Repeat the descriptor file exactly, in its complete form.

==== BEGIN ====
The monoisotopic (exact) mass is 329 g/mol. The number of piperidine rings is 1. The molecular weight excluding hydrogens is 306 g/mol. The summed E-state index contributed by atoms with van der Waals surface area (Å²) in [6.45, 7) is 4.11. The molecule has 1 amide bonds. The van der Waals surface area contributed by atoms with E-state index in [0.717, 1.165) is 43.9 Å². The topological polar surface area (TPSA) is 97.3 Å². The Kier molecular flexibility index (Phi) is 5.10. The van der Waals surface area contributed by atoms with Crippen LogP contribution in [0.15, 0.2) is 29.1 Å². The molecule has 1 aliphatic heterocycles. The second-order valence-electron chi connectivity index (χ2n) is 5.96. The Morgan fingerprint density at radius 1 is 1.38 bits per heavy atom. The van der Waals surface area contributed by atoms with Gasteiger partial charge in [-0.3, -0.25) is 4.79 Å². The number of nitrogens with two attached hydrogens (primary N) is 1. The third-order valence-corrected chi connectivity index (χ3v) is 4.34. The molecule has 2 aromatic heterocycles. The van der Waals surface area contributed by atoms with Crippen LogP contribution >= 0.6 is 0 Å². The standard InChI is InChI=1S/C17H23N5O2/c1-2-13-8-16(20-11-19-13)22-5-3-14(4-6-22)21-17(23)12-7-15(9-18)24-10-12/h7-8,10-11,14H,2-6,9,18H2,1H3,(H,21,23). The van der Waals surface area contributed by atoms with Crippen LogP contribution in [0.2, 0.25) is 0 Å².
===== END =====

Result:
The monoisotopic (exact) mass is 329 g/mol. The number of piperidine rings is 1. The molecular weight excluding hydrogens is 306 g/mol. The summed E-state index contributed by atoms with van der Waals surface area (Å²) in [6.45, 7) is 4.11. The molecule has 1 amide bonds. The van der Waals surface area contributed by atoms with E-state index in [0.717, 1.165) is 43.9 Å². The topological polar surface area (TPSA) is 97.3 Å². The Kier molecular flexibility index (Phi) is 5.10. The van der Waals surface area contributed by atoms with Crippen LogP contribution in [0.15, 0.2) is 29.1 Å². The molecule has 1 aliphatic heterocycles. The second-order valence-electron chi connectivity index (χ2n) is 5.96. The Morgan fingerprint density at radius 1 is 1.38 bits per heavy atom. The van der Waals surface area contributed by atoms with Gasteiger partial charge in [-0.3, -0.25) is 4.79 Å². The number of nitrogens with two attached hydrogens (primary N) is 1. The third-order valence-corrected chi connectivity index (χ3v) is 4.34. The molecule has 2 aromatic heterocycles. The van der Waals surface area contributed by atoms with Crippen LogP contribution >= 0.6 is 0 Å². The standard InChI is InChI=1S/C17H23N5O2/c1-2-13-8-16(20-11-19-13)22-5-3-14(4-6-22)21-17(23)12-7-15(9-18)24-10-12/h7-8,10-11,14H,2-6,9,18H2,1H3,(H,21,23). The van der Waals surface area contributed by atoms with Crippen LogP contribution in [0.2, 0.25) is 0 Å².